Labour migration from the East a threat for Western Europe? Don´t be so naive! As far as the Czech Republic is concerned, there are some people who don’t want to stay. They would like to work abroad, not only because there are greater employment possibilities with higher salaries than at home, but also because they want to experience something new in a foreign country. But it should not be forgotten that language is always a barrier, as is, of course, the strength of family ties. That is why young people in particular will find it easier to take advantage of possibilities abroad.
Some might wonder why people are so pleased since this is nothing new. People from the new member states were able to work abroad before too. That is true but working conditions are now 100% better. Before entry to the EU, we needed labour permits. That is no longer necessary. Or at least…
…to be accurate, a work permit is not necessary in the UK, Ireland, Sweden (as long as employment and lodging have been arranged beforehand) and possibly Greece. In Denmark there are only small restrictions.
But the majority of ‘old ‘ member states want to restrict the movement of the workers from the new member states for two to seven years. For example, in Germany and Austria the restriction is valid for seven years and in France, Italy, Spain, and Finland no work permit will be required after two years. After two years the European Commission will ask all member states if they wish to continue or not with work restrictions. If some states continue, they will be asked again to stop after three years. Two years after that, they will have no choice in the matter and all restrictions regarding workers from the new member states will have to be lifted. During this period new member states are able to make use of the “rule of precedence” which means that citizens from EU states (old and new) take preference when applying for a job in a member state.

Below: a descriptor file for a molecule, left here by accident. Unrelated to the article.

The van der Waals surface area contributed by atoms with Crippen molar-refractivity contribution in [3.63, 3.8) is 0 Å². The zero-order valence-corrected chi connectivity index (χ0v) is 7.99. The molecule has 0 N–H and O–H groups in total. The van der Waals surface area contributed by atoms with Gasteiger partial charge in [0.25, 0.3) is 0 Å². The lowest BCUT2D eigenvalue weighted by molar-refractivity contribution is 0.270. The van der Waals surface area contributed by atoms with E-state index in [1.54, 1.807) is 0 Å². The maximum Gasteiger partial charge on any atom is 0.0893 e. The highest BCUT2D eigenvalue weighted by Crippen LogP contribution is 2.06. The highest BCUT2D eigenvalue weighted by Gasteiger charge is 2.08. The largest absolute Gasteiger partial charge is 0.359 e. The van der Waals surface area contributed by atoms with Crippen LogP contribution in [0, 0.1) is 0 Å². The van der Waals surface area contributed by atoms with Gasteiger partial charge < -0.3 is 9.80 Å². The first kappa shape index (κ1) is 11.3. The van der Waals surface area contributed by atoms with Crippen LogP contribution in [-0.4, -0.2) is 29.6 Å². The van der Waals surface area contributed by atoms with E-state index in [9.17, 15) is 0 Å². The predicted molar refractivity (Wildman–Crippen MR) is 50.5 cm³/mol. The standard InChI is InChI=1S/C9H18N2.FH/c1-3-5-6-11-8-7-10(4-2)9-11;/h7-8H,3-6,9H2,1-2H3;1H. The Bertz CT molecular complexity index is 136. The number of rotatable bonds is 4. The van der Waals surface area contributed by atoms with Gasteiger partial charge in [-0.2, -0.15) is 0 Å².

Workers from the Czech Republic now have the same rights as workers from other member states. There is total equality when it comes to job applications, including sexual equality. As is laid out in the Amsterdam Treaty, men and women are supposed to receive the same salary for the same work or work of the same value. Moreover, the unemployed can now receive income support for three months in every member state where they are job hunting. However, there are some restrictions with regard to permanent residence.
The views of the member states regarding labour migration are needlessly exaggerated. They are afraid that hordes of people will start applying for jobs in their countries. Perhaps in time they will realise that a ‘bigger EU does not represent a ‘bigger danger’ but a ‘bigger opportunity’ to encourage greater understanding and integration between people.